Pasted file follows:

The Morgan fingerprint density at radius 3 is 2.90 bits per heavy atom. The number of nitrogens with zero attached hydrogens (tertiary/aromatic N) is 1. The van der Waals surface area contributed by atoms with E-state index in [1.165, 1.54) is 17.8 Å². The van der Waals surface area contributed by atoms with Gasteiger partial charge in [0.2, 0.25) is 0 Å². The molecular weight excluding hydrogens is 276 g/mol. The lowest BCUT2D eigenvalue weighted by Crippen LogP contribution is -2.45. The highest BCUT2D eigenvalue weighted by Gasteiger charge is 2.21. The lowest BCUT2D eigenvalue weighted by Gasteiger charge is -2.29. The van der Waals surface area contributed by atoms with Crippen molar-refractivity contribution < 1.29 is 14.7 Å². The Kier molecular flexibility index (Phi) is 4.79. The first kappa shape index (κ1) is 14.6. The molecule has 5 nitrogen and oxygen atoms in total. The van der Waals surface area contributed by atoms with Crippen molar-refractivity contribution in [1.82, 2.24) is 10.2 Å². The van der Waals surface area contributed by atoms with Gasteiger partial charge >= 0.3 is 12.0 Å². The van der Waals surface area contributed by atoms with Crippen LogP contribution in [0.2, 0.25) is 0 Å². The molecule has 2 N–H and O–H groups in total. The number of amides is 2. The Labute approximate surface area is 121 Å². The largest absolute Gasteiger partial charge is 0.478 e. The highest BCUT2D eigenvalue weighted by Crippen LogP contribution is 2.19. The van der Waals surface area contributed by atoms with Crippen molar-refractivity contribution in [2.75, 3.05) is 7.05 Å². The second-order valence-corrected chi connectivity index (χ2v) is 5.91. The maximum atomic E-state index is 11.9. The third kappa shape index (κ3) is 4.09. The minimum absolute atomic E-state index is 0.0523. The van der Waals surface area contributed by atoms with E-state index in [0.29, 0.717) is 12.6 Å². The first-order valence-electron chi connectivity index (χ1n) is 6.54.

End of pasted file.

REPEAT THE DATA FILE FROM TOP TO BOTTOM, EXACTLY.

The Morgan fingerprint density at radius 3 is 2.90 bits per heavy atom. The number of nitrogens with zero attached hydrogens (tertiary/aromatic N) is 1. The van der Waals surface area contributed by atoms with E-state index in [1.165, 1.54) is 17.8 Å². The van der Waals surface area contributed by atoms with Gasteiger partial charge in [0.2, 0.25) is 0 Å². The molecular weight excluding hydrogens is 276 g/mol. The lowest BCUT2D eigenvalue weighted by Crippen LogP contribution is -2.45. The highest BCUT2D eigenvalue weighted by Gasteiger charge is 2.21. The lowest BCUT2D eigenvalue weighted by Gasteiger charge is -2.29. The van der Waals surface area contributed by atoms with Crippen molar-refractivity contribution < 1.29 is 14.7 Å². The Kier molecular flexibility index (Phi) is 4.79. The first kappa shape index (κ1) is 14.6. The molecule has 5 nitrogen and oxygen atoms in total. The van der Waals surface area contributed by atoms with Crippen molar-refractivity contribution in [1.82, 2.24) is 10.2 Å². The van der Waals surface area contributed by atoms with Gasteiger partial charge >= 0.3 is 12.0 Å². The van der Waals surface area contributed by atoms with Crippen LogP contribution in [0.2, 0.25) is 0 Å². The molecule has 2 N–H and O–H groups in total. The number of amides is 2. The Labute approximate surface area is 121 Å². The largest absolute Gasteiger partial charge is 0.478 e. The highest BCUT2D eigenvalue weighted by Crippen LogP contribution is 2.19. The van der Waals surface area contributed by atoms with Crippen molar-refractivity contribution in [2.75, 3.05) is 7.05 Å². The second-order valence-corrected chi connectivity index (χ2v) is 5.91. The maximum atomic E-state index is 11.9. The third kappa shape index (κ3) is 4.09. The minimum absolute atomic E-state index is 0.0523. The van der Waals surface area contributed by atoms with E-state index in [0.29, 0.717) is 12.6 Å². The first-order valence-electron chi connectivity index (χ1n) is 6.54.